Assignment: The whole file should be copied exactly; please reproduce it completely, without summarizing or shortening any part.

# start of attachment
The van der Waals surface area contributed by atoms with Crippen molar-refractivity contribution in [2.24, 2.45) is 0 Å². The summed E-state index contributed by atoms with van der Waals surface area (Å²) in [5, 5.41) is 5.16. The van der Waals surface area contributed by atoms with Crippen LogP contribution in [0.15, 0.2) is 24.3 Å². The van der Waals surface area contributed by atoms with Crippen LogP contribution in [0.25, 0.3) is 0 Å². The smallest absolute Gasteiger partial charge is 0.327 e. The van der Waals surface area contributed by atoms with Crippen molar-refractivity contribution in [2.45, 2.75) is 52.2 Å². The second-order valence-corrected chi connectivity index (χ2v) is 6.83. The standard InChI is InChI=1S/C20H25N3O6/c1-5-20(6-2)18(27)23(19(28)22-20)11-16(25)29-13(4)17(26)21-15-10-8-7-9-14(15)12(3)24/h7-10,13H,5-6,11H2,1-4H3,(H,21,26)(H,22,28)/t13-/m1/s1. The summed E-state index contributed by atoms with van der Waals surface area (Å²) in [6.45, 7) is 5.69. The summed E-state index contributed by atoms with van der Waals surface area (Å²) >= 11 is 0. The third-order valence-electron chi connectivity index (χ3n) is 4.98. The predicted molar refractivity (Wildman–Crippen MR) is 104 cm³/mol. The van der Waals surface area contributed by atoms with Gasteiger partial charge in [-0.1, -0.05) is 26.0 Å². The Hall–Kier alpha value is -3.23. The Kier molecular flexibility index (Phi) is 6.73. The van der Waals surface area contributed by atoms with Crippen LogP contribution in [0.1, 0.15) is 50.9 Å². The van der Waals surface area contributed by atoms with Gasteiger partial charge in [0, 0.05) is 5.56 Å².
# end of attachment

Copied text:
The van der Waals surface area contributed by atoms with Crippen molar-refractivity contribution in [2.24, 2.45) is 0 Å². The summed E-state index contributed by atoms with van der Waals surface area (Å²) in [5, 5.41) is 5.16. The van der Waals surface area contributed by atoms with Crippen LogP contribution in [0.15, 0.2) is 24.3 Å². The van der Waals surface area contributed by atoms with Crippen LogP contribution in [0.25, 0.3) is 0 Å². The smallest absolute Gasteiger partial charge is 0.327 e. The van der Waals surface area contributed by atoms with Crippen molar-refractivity contribution in [2.45, 2.75) is 52.2 Å². The second-order valence-corrected chi connectivity index (χ2v) is 6.83. The standard InChI is InChI=1S/C20H25N3O6/c1-5-20(6-2)18(27)23(19(28)22-20)11-16(25)29-13(4)17(26)21-15-10-8-7-9-14(15)12(3)24/h7-10,13H,5-6,11H2,1-4H3,(H,21,26)(H,22,28)/t13-/m1/s1. The summed E-state index contributed by atoms with van der Waals surface area (Å²) in [6.45, 7) is 5.69. The summed E-state index contributed by atoms with van der Waals surface area (Å²) >= 11 is 0. The third-order valence-electron chi connectivity index (χ3n) is 4.98. The predicted molar refractivity (Wildman–Crippen MR) is 104 cm³/mol. The van der Waals surface area contributed by atoms with Gasteiger partial charge in [-0.1, -0.05) is 26.0 Å². The Hall–Kier alpha value is -3.23. The Kier molecular flexibility index (Phi) is 6.73. The van der Waals surface area contributed by atoms with Crippen LogP contribution in [0.1, 0.15) is 50.9 Å². The van der Waals surface area contributed by atoms with Gasteiger partial charge in [0, 0.05) is 5.56 Å².